© 2010 Malcolm Brown, Mark Auslander, Kelly Gredone, David Green, Bruce Hull, and Walt Jacobs. The text of this article is licensed under the Creative Commons Attribution-NonCommercial-NoDerivs 3.0 License (http://creativecommons.org/licenses/by-nc-nd/3.0/).
EDUCAUSE Review, vol. 45, no. 5 (September/October 2010): 38–56
Student engagement is perhaps the key element for almost any learning context. When engaged, learners are enthusiastic and excited about the subject. Their work is informed by the enjoyment of discovery. Engaged learners work willingly, instead of by coercion, and approach their assignments as something that matters to them personally. The spirit engendered by engaged learners in a course is infectious, spreading among and sustaining all participants.
It follows that devising techniques, supported by technology, to capture, retain, and sustain student engagement should be at the forefront of course design. In doing so, instructors and course designers need to ask themselves several questions:
- How can we garner students' interest in the subject matter at the outset?
- How can we engage the students both in and out of the classroom?
- How can we engage students more directly with the subject, with each other, and with the faculty?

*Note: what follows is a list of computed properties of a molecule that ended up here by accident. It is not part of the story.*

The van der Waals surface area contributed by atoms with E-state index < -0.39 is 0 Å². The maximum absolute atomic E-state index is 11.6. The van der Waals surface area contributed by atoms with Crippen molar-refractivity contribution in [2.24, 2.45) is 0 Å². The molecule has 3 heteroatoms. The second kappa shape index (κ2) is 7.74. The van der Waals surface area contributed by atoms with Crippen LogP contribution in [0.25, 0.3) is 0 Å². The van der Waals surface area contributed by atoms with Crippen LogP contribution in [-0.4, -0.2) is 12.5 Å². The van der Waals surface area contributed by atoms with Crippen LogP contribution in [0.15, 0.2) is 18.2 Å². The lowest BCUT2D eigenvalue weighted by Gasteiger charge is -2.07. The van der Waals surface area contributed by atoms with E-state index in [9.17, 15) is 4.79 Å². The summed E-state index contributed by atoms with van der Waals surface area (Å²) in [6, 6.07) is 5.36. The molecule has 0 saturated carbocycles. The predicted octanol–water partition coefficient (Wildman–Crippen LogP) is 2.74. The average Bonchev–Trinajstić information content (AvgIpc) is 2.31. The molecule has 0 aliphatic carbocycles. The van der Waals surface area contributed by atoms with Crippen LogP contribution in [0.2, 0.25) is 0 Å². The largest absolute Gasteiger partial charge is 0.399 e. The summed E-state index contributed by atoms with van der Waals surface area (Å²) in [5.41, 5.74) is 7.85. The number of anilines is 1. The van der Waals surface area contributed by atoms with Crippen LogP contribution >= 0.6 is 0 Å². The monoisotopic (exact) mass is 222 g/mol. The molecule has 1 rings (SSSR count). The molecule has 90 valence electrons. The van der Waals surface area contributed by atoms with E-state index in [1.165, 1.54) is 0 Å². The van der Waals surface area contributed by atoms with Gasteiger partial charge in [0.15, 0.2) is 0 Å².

- How can the effectiveness of these techniques be evaluated and assessed?
One way to begin to answer these questions is to study reports from those practitioners who are actively devising methods, supported by IT-based tools, to gain and then sustain student engagement. EDUCAUSE Review asked five such practitioners—Mark Auslander, Kelly Gredone, David Green, Bruce Hull, and Walt Jacobs—to share their experiences. Below, these faculty, from various academic disciplines, explain why they are using technology and innovative pedagogical methods in their courses and describe how these tools and methods are making their students' learning experiences richer and more meaningful.
Rediscovering Place: Online Technologies and Community-Engaged Learning
When I began teaching at Emory University's Oxford College in 1999–2000, my colleague Alan Cattier (now director of academic technology services at Emory) challenged me to think about ways in which new technologies might deepen students' involvement with their immediate social and natural environments. At the time, my freshman and sophomore students were deeply engaged with a crisis involving the cemetery in the local town of Oxford, Georgia. A decade earlier, much of the historic African American section of the burial ground, including graves of many people born in slavery times, had been plowed under by a pulpwood merchant during a clear-cut of the trees. For elderly local women, who had guided their families to old grave sites based on the location of venerable oaks and pines, the loss was devastating.